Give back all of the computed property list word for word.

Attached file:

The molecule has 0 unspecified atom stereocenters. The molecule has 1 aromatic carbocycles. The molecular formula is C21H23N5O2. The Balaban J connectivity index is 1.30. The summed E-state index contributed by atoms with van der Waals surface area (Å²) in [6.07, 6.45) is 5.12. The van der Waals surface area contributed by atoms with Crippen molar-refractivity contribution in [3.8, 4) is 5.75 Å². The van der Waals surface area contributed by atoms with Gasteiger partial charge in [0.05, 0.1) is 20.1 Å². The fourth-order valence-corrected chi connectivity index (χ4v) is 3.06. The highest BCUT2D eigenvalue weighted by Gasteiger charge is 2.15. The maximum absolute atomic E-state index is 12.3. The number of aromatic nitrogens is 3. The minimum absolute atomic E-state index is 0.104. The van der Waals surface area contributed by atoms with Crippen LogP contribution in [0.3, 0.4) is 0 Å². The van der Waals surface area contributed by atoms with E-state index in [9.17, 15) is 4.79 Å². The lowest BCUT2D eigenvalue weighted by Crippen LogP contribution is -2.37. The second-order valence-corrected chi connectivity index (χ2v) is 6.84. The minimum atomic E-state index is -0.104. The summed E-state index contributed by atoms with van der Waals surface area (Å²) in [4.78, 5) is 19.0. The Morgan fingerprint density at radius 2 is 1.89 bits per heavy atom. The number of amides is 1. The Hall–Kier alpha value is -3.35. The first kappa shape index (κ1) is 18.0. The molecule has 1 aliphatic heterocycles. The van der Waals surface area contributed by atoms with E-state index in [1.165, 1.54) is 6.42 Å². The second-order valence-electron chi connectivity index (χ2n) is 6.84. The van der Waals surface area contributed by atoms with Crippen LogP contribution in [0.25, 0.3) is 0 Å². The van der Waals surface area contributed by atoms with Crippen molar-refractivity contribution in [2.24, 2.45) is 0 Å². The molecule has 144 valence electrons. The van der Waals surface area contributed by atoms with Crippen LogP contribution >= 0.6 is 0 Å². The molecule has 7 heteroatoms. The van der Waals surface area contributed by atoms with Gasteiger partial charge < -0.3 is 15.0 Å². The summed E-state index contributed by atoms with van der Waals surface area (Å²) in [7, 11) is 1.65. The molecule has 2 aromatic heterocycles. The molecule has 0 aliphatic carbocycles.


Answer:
The molecule has 0 unspecified atom stereocenters. The molecule has 1 aromatic carbocycles. The molecular formula is C21H23N5O2. The Balaban J connectivity index is 1.30. The summed E-state index contributed by atoms with van der Waals surface area (Å²) in [6.07, 6.45) is 5.12. The van der Waals surface area contributed by atoms with Crippen molar-refractivity contribution in [3.8, 4) is 5.75 Å². The van der Waals surface area contributed by atoms with Gasteiger partial charge in [0.05, 0.1) is 20.1 Å². The fourth-order valence-corrected chi connectivity index (χ4v) is 3.06. The highest BCUT2D eigenvalue weighted by Gasteiger charge is 2.15. The maximum absolute atomic E-state index is 12.3. The number of aromatic nitrogens is 3. The minimum absolute atomic E-state index is 0.104. The van der Waals surface area contributed by atoms with Crippen LogP contribution in [0.3, 0.4) is 0 Å². The van der Waals surface area contributed by atoms with E-state index in [9.17, 15) is 4.79 Å². The lowest BCUT2D eigenvalue weighted by Crippen LogP contribution is -2.37. The second-order valence-corrected chi connectivity index (χ2v) is 6.84. The minimum atomic E-state index is -0.104. The summed E-state index contributed by atoms with van der Waals surface area (Å²) in [4.78, 5) is 19.0. The Morgan fingerprint density at radius 2 is 1.89 bits per heavy atom. The number of amides is 1. The Hall–Kier alpha value is -3.35. The first kappa shape index (κ1) is 18.0. The molecule has 1 aliphatic heterocycles. The van der Waals surface area contributed by atoms with E-state index in [1.165, 1.54) is 6.42 Å². The second-order valence-electron chi connectivity index (χ2n) is 6.84. The van der Waals surface area contributed by atoms with Crippen LogP contribution in [0.25, 0.3) is 0 Å². The van der Waals surface area contributed by atoms with Crippen molar-refractivity contribution in [2.24, 2.45) is 0 Å². The molecule has 144 valence electrons. The van der Waals surface area contributed by atoms with Crippen LogP contribution >= 0.6 is 0 Å². The molecule has 7 heteroatoms. The van der Waals surface area contributed by atoms with Gasteiger partial charge < -0.3 is 15.0 Å². The summed E-state index contributed by atoms with van der Waals surface area (Å²) in [7, 11) is 1.65. The molecule has 2 aromatic heterocycles. The molecule has 0 aliphatic carbocycles.